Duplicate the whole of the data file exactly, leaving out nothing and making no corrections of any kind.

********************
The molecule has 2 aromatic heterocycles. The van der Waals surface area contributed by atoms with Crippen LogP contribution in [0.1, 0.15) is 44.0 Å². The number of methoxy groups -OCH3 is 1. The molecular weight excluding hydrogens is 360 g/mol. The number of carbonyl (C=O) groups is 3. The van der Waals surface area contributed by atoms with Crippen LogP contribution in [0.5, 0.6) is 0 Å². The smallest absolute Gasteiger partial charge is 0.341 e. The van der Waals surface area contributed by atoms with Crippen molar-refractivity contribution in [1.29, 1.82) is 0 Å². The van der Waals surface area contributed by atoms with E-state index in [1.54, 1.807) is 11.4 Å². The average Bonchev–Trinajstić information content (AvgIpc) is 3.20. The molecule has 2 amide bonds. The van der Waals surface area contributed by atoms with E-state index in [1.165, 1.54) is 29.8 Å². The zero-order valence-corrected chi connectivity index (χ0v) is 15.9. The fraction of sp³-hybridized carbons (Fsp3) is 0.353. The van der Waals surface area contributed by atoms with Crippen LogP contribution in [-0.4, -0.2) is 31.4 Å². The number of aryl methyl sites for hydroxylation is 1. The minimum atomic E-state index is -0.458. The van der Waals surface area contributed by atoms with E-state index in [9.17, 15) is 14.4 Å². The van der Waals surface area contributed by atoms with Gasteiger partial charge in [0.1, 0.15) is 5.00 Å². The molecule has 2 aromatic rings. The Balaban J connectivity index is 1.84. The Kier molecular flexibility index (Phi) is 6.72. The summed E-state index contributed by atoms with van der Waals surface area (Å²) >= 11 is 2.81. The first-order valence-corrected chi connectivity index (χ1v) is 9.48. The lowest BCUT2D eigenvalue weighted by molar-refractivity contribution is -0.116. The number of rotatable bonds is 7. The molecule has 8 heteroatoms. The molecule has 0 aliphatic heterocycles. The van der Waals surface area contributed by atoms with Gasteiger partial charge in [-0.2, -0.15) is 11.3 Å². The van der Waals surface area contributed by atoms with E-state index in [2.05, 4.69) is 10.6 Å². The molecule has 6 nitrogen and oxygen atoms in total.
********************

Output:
The molecule has 2 aromatic heterocycles. The van der Waals surface area contributed by atoms with Crippen LogP contribution in [0.1, 0.15) is 44.0 Å². The number of methoxy groups -OCH3 is 1. The molecular weight excluding hydrogens is 360 g/mol. The number of carbonyl (C=O) groups is 3. The van der Waals surface area contributed by atoms with Crippen LogP contribution in [0.5, 0.6) is 0 Å². The smallest absolute Gasteiger partial charge is 0.341 e. The van der Waals surface area contributed by atoms with Crippen molar-refractivity contribution in [1.29, 1.82) is 0 Å². The van der Waals surface area contributed by atoms with E-state index in [1.54, 1.807) is 11.4 Å². The average Bonchev–Trinajstić information content (AvgIpc) is 3.20. The molecule has 2 amide bonds. The van der Waals surface area contributed by atoms with E-state index in [1.165, 1.54) is 29.8 Å². The zero-order valence-corrected chi connectivity index (χ0v) is 15.9. The fraction of sp³-hybridized carbons (Fsp3) is 0.353. The van der Waals surface area contributed by atoms with Crippen LogP contribution in [-0.4, -0.2) is 31.4 Å². The number of aryl methyl sites for hydroxylation is 1. The minimum atomic E-state index is -0.458. The van der Waals surface area contributed by atoms with E-state index in [9.17, 15) is 14.4 Å². The van der Waals surface area contributed by atoms with Gasteiger partial charge in [0.1, 0.15) is 5.00 Å². The molecule has 2 aromatic rings. The Balaban J connectivity index is 1.84. The Kier molecular flexibility index (Phi) is 6.72. The summed E-state index contributed by atoms with van der Waals surface area (Å²) >= 11 is 2.81. The first-order valence-corrected chi connectivity index (χ1v) is 9.48. The lowest BCUT2D eigenvalue weighted by molar-refractivity contribution is -0.116. The number of rotatable bonds is 7. The molecule has 8 heteroatoms. The molecule has 0 aliphatic heterocycles. The van der Waals surface area contributed by atoms with Gasteiger partial charge in [-0.2, -0.15) is 11.3 Å². The van der Waals surface area contributed by atoms with E-state index in [2.05, 4.69) is 10.6 Å². The molecule has 6 nitrogen and oxygen atoms in total.